Hawaii Governor unveils energy program for state airports to save USD518 million
HONOLULU, Hawaii – Hawaii airports will be modernized with the latest in energy-efficient and green technology, providing a high-impact solution for the administration of Hawaii State Governor Aberc
HONOLULU, Hawaii – Hawaii airports will be modernized with the latest in energy-efficient and green technology, providing a high-impact solution for the administration of Hawaii State Governor Abercrombie to aggressively pursue a goal of 70 percent clean energy use for the state of Hawaii by 2030.
Hawaii Gov. Neil Abercrombie yesterday unveiled an unprecedented energy efficiency program for the Department of Transportation’s (DOT) Airports Division that will cut energy use by 49 percent, saving at least US$518 million in energy costs over the next 20 years.
“These important upgrades at our airports will help Hawaii reach its clean energy goals,” said Gov. Abercrombie. “This project is a long-term investment, which will cut the energy use at our airports nearly in half, reduce our dependence on imported energy sources, provide savings on future energy costs and add jobs to our economy.”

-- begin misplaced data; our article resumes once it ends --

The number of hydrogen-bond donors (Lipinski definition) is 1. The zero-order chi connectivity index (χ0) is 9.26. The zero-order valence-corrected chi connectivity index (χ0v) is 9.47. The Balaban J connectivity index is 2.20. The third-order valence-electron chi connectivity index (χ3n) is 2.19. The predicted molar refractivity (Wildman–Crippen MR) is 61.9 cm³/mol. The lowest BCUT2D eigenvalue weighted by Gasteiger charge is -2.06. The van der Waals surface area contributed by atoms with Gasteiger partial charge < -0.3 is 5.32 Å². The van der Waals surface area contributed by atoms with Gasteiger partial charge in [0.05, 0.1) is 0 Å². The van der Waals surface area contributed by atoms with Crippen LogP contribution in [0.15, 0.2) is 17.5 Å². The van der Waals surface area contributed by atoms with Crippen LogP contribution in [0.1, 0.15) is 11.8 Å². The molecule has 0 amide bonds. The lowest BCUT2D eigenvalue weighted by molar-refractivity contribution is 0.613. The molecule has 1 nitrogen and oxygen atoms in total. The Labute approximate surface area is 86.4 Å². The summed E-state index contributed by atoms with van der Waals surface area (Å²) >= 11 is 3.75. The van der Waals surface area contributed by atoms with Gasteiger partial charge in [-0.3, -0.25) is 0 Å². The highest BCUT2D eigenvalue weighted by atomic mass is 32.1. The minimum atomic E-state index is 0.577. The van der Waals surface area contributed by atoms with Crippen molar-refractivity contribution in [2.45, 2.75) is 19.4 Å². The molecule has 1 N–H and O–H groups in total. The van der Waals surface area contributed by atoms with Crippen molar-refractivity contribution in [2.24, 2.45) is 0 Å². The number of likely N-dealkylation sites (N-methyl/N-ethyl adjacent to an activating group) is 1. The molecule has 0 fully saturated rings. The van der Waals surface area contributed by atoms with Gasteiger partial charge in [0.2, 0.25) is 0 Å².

The project will deliver results by replacing 372 transformers and 74,500 light fixtures, installing 9,100 solar photovoltaic panels; and include upgrades and replacement of chilled water and air conditioning systems, installation of smart controls, and deferred maintenance such as roof repairs to accommodate the upgrades. The $150 million contract was awarded to Johnson Controls through a state competitive procurement process for Energy Performance Contracting (EPC).
“This important project is part of a strategy and vision to reduce costs and improve energy efficiency,” said DOT Director Glenn M. Okimoto. “DOT will make a large impact since the state airports system is the third largest consumer of electricity in Hawaii. This project will save the state millions of dollars and it will serve as a model for other state agencies.”
“Energy efficiency is Hawaii’s cleanest, fastest, and cheapest clean energy resource,” said Jeff Mikulina, CEO of Blue Planet Foundation, an organization working to clear the path for clean energy in Hawaii. “Every kilowatt hour avoided is fossil fuel that we don’t import–and carbon pollution that we don’t export.”